Saturday, December 17, 2011

Saturday Review Post, 12/17/2011

Ooo, can you feel it in the air? That's right, it's that time of year! Paper grading time! Woooohooo!

My final grades this semester are due on the 20th. That means that the grades will post sometime around the 23rd or 24th, and that means that the complaints about grades will begin sometime around the 26th or 27th. This is perfect - by the 26th, I'll be all out of eggnog, and I'll need something to drink instead - the frustrated tears of students are delicious, and I drink them neat, no chaser.

Mmmm. Tears of my Students. Just the ingredient I need!

That, though, combined with the sheer length of Neal Stephenson's Reamde means I've only finished one book this week. And it isn't Reamde.

James R. Benn - Mortal Terror

I believe I've mentioned Benn's Billy Boyle mysteries before. I really like them. They are set during WWII. Boyle is the distant nephew of General Eisenhower. His family pulled strings to get Boyle on Eisenhower's staff in Washington (to keep him out of the fighting) and then Eisenhower got transferred to England, and took Boyle with him. Ike uses Boyle as a deep cover detective, investigating crimes that are too sensitive to allow the public to look too closely at. This, naturally, places Boyle in some hairy situations - not at all the cushy position his parents anticipated.

The book is really about combat fatigue, and the things that combat does to the minds of soldiers. The plot concept rests on the idea that, if in combat long enough, 98% of soldiers will have some sort of mental breakdown. The remaining 2% will be sociopaths. One of those 2% decides to start killing US officers in Italy, just before the Anzio landings, and Boyle is tasked with tracking him down before he can mess up the invasion.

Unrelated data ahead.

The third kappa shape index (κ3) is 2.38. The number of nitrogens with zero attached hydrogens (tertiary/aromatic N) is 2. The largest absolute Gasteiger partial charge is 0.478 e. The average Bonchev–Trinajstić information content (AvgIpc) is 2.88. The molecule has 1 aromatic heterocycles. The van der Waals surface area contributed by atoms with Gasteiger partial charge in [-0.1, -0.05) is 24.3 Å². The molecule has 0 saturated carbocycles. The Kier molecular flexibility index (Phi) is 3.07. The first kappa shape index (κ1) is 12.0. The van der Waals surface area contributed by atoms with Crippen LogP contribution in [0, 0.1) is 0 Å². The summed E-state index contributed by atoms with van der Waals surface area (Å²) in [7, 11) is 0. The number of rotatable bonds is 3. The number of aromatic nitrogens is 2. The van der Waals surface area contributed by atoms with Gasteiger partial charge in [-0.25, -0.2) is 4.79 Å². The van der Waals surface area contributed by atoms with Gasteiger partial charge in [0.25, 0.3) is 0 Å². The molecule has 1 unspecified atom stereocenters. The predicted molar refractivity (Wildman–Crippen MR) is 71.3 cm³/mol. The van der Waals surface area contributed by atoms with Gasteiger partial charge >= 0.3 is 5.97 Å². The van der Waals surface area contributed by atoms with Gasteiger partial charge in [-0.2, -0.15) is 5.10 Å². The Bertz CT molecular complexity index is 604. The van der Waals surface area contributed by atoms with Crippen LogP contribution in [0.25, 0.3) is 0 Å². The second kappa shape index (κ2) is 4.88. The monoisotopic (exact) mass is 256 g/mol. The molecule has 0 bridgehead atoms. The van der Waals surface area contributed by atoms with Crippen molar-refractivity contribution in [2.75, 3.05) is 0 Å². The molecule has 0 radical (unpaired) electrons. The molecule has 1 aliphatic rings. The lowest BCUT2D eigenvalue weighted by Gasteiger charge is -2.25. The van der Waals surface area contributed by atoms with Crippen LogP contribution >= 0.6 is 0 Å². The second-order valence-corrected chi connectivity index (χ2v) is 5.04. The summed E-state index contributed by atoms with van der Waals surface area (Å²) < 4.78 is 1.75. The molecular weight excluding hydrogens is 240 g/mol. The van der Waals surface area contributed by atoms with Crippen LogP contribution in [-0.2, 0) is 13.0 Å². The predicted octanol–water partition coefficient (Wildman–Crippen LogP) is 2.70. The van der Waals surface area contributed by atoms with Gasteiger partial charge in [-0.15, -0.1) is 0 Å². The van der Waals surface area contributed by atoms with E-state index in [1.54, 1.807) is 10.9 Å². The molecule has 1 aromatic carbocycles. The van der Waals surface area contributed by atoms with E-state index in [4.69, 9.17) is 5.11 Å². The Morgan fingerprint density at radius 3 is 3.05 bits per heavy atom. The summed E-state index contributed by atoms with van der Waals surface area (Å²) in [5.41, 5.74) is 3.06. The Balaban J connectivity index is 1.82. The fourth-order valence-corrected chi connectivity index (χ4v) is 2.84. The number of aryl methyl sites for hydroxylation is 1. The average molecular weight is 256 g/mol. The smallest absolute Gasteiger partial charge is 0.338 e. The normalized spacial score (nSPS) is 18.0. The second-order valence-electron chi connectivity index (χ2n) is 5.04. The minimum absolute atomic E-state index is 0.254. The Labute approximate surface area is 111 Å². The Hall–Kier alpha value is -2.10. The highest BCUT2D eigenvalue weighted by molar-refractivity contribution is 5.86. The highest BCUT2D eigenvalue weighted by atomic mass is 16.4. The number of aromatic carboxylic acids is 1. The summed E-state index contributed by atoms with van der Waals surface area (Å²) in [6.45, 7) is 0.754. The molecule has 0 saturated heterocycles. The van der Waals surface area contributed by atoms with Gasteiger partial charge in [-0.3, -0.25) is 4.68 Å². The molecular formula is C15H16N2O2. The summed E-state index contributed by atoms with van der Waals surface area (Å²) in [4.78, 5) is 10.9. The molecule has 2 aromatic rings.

A new character enters the series - Boyle's kid brother gets called up and (in the way that fiction works) ends up in the thick of things. Boyle has to struggle with his sense of duty and his desire to protect his brother. This allows Benn to explore concepts about family, about duty, and, ultimately, about the nature of humanity. We keep starting wars - why? What does it do to us? I think that's what I like about Benn as a writer - he's playing with a couple of genres - historical mil fic and detective novels - that very easily collapse into formulas. Instead of giving into the temptation of formulaic writing, Benn continues to look more deeply at the human condition. Excellent stuff, highly recommended.

Wednesday, December 14, 2011

Wednesday Library Post, 12/14/11

So, the trip to the library yesterday was something of a bust, frankly. Not much on the new book rack at all. Probably many other readers are realizing that, with the Christmas season upon them, they have some time in which to read, and have grabbed all the good books. Or something.

I did pick up a YA novel, however:

Janni Lee Simner - Bones of Faerie

This looks interesting. It's a post-apocalyptic setting, but the cause of the apocalypse was the return of faeries to Earth. They infested the natural world with inimical plants - dandelions now have thorns, for instance - and wove magic through the human population. But the magic in the human population calls ruin upon the human family. So that's an interesting twist.